2022 Outings – Friends of CMH
In 2022, a small group of volunteers from the Connell Memorial Herbarium made some botanical explorations. These outings were usually spontaneous – from a need to get outside to discover and re-discover our native plants. The first outing was May 25th to Tower Lake, a small boggy area close to Fredericton. In the collection, there are 12 specimens of the Virginia Chain Fern (Woodwardia virginica) of which two were collected near Tower Lake. As some of the volunteers have never seen this fern in NB we ventured out to re-locate the plant. The herbarium specimens, collected in 1977, had vague descriptions for the location (N. Side of Tower Lake) and unfortunately, after a long day of wading through a boggy habitat, we did not find it. We were blessed, however, with large swaths of Rhodora (Rhododendron canadense), in full bloom.
Our second outing on June 11th, was to the Fred Tribe Forest near Lower Royalton. It is a preserve of the Nature Trust of NB and is now called the Sasokatokuk Nature Preserve. It is 90 acres of Appalachian Hardwood Forest with some calcareous cedar fen and abandoned farmland. A visit to the rich hardwoods forests of NB is always lovely – and we were not disappointed. Goldie’s fern (Dryopteris goldiana), Maidenhair fern (Adiantum pedatum), Silvery spleenwort fern (Deparia acrostichoides) and Blue cohosh (Caulophyllum thalictroides) were in abundance.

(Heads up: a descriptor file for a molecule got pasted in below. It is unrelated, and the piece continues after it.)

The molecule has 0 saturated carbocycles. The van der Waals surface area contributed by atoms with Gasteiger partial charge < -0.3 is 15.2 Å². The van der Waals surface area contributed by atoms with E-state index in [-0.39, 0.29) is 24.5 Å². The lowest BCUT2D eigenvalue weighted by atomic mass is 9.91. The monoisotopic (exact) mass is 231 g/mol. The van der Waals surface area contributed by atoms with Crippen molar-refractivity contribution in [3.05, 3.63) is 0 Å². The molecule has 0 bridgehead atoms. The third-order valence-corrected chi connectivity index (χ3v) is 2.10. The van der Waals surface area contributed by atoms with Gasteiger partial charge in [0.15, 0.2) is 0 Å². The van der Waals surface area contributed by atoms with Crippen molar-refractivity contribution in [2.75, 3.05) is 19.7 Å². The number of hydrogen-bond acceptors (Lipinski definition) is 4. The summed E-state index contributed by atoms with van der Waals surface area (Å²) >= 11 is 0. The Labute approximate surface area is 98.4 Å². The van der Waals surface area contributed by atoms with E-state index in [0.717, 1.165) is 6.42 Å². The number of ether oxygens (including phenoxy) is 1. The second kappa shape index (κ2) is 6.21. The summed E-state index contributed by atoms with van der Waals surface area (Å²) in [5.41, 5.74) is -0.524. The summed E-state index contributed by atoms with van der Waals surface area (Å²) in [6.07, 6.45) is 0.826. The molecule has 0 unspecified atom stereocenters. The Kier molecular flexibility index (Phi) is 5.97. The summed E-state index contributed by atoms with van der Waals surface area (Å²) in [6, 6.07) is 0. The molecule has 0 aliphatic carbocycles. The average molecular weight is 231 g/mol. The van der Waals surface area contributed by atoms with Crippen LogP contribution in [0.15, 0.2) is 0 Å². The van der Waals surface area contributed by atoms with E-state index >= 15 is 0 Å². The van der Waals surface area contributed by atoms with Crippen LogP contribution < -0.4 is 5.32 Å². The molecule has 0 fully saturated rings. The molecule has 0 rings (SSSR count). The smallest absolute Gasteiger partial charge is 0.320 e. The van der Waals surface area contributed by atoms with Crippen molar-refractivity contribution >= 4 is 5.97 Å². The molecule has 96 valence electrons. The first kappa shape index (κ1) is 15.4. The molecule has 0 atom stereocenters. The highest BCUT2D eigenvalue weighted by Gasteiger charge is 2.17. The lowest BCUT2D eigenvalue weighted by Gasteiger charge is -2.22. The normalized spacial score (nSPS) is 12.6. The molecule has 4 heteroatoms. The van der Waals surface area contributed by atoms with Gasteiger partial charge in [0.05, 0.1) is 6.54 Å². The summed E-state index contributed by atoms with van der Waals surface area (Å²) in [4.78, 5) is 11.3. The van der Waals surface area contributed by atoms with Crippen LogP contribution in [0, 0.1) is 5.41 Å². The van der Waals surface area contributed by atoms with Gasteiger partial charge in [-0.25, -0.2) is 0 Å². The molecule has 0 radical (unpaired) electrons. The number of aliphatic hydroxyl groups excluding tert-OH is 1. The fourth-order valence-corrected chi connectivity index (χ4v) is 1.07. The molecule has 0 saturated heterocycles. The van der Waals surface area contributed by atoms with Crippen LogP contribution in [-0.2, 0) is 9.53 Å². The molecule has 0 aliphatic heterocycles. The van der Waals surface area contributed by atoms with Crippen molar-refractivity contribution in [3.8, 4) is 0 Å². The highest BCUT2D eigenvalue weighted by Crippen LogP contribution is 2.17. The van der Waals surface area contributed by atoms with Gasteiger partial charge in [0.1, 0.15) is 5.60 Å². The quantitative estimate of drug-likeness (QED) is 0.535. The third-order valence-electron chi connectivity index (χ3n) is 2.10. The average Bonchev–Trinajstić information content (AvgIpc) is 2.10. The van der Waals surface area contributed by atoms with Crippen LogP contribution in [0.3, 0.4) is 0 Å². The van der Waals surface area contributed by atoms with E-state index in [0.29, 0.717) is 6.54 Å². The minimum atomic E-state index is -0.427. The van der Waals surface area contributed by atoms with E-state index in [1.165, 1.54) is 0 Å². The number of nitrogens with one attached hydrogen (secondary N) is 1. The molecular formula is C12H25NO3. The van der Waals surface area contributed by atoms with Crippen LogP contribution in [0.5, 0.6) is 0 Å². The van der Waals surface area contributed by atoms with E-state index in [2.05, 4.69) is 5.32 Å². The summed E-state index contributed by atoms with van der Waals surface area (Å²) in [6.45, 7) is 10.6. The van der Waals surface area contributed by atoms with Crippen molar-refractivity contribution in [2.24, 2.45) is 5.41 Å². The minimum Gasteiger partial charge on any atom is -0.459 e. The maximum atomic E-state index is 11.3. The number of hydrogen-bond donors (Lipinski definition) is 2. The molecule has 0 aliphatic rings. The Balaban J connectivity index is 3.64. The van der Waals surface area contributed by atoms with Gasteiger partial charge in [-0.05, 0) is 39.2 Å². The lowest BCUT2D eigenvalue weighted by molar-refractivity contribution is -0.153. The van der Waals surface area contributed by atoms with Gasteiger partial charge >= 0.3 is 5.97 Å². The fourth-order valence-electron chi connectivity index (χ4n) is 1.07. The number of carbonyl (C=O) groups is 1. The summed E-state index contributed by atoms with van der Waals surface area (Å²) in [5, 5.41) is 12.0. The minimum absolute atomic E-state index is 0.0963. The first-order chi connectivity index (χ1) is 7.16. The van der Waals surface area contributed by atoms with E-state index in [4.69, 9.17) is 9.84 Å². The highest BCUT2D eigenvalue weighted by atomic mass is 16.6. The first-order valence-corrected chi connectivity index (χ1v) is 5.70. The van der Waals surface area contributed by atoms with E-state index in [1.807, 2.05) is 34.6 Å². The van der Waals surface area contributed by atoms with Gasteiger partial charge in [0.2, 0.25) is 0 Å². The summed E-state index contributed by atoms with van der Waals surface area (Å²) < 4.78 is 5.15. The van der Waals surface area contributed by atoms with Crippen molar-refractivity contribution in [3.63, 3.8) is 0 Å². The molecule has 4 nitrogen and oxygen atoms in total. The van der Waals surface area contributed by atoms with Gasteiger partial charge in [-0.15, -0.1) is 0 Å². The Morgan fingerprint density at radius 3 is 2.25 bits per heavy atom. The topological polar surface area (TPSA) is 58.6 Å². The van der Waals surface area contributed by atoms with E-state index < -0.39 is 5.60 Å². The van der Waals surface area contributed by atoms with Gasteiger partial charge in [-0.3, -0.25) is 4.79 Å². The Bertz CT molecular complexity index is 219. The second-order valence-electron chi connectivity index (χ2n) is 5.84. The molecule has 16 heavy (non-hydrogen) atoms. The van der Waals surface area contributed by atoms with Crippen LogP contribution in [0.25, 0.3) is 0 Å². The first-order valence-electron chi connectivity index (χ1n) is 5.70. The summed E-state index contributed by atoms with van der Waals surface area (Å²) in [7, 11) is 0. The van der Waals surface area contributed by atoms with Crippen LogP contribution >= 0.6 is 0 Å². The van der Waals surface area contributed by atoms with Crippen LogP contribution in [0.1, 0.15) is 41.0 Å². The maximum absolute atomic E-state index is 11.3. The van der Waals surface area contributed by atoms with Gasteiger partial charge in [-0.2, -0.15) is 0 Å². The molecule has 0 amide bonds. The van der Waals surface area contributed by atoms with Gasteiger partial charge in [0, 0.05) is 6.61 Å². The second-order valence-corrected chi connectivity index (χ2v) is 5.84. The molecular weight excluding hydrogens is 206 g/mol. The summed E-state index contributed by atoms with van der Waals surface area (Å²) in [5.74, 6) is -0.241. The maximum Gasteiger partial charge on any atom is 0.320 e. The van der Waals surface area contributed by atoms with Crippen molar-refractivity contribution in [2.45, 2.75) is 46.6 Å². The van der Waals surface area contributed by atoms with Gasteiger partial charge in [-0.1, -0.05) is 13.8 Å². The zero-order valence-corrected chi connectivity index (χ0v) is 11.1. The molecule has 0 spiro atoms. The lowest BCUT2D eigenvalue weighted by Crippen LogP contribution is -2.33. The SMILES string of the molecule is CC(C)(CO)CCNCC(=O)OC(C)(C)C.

The third site for a botany outing was the Lincoln Trail that runs from Hwy 102 near the Fredericton airport to the Saint John River. The property is co-owned by the Lincoln Elementary School and the Nature Conservancy of Canada. This site was chosen by Gart Bishop because of its rich wetland and stands of Basswood and Butternut. A botanical survey has not been undertaken and thus with the permission of the Nature Conservancy, volunteers collected and documented the vegetation on two dates, July 9th and August 6th. This study will be continued in 2023.
Our final outing was a relaxing botanical foray along the Schribner Brook in the Oromocto River Watershed. Clay Merrithew chose this location as a matter of general interest in the area. We started at the Schribner Brook Falls trailhead on Hwy 785 near Central Blissville. It was October 16th and the fall colours were lovely as were the flowering Witch-hazel (Hamamelis virginiana). Also in abundance was Hop-hornbeam or ironwood (Ostrya virginiana).
Text: Susan Belfry Photos: Susan Belfry, Liz Mills Map: Google Earth